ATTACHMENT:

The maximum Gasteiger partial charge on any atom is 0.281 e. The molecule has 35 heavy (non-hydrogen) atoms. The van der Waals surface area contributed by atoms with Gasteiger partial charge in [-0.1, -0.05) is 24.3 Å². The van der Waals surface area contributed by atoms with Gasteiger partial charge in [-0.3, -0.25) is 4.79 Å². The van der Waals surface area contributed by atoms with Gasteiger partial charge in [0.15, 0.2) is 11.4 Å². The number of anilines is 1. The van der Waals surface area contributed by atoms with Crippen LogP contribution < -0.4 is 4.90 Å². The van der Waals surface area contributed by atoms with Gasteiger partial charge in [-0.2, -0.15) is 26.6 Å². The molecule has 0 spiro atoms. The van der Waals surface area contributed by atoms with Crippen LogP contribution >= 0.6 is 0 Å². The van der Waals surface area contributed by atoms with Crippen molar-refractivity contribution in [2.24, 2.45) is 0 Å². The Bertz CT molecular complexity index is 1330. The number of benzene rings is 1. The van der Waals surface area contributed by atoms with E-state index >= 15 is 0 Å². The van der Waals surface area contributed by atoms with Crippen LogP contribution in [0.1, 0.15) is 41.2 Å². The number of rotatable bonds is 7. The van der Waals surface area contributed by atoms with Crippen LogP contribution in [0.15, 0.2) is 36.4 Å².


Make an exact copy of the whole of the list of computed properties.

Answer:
The maximum Gasteiger partial charge on any atom is 0.281 e. The molecule has 35 heavy (non-hydrogen) atoms. The van der Waals surface area contributed by atoms with Gasteiger partial charge in [-0.1, -0.05) is 24.3 Å². The van der Waals surface area contributed by atoms with Gasteiger partial charge in [-0.3, -0.25) is 4.79 Å². The van der Waals surface area contributed by atoms with Gasteiger partial charge in [0.15, 0.2) is 11.4 Å². The number of anilines is 1. The van der Waals surface area contributed by atoms with Crippen LogP contribution < -0.4 is 4.90 Å². The van der Waals surface area contributed by atoms with Gasteiger partial charge in [-0.2, -0.15) is 26.6 Å². The molecule has 0 spiro atoms. The van der Waals surface area contributed by atoms with Crippen LogP contribution >= 0.6 is 0 Å². The van der Waals surface area contributed by atoms with Crippen molar-refractivity contribution in [2.24, 2.45) is 0 Å². The Bertz CT molecular complexity index is 1330. The number of benzene rings is 1. The van der Waals surface area contributed by atoms with E-state index >= 15 is 0 Å². The van der Waals surface area contributed by atoms with Crippen LogP contribution in [0.1, 0.15) is 41.2 Å². The number of rotatable bonds is 7. The van der Waals surface area contributed by atoms with Crippen LogP contribution in [0.15, 0.2) is 36.4 Å².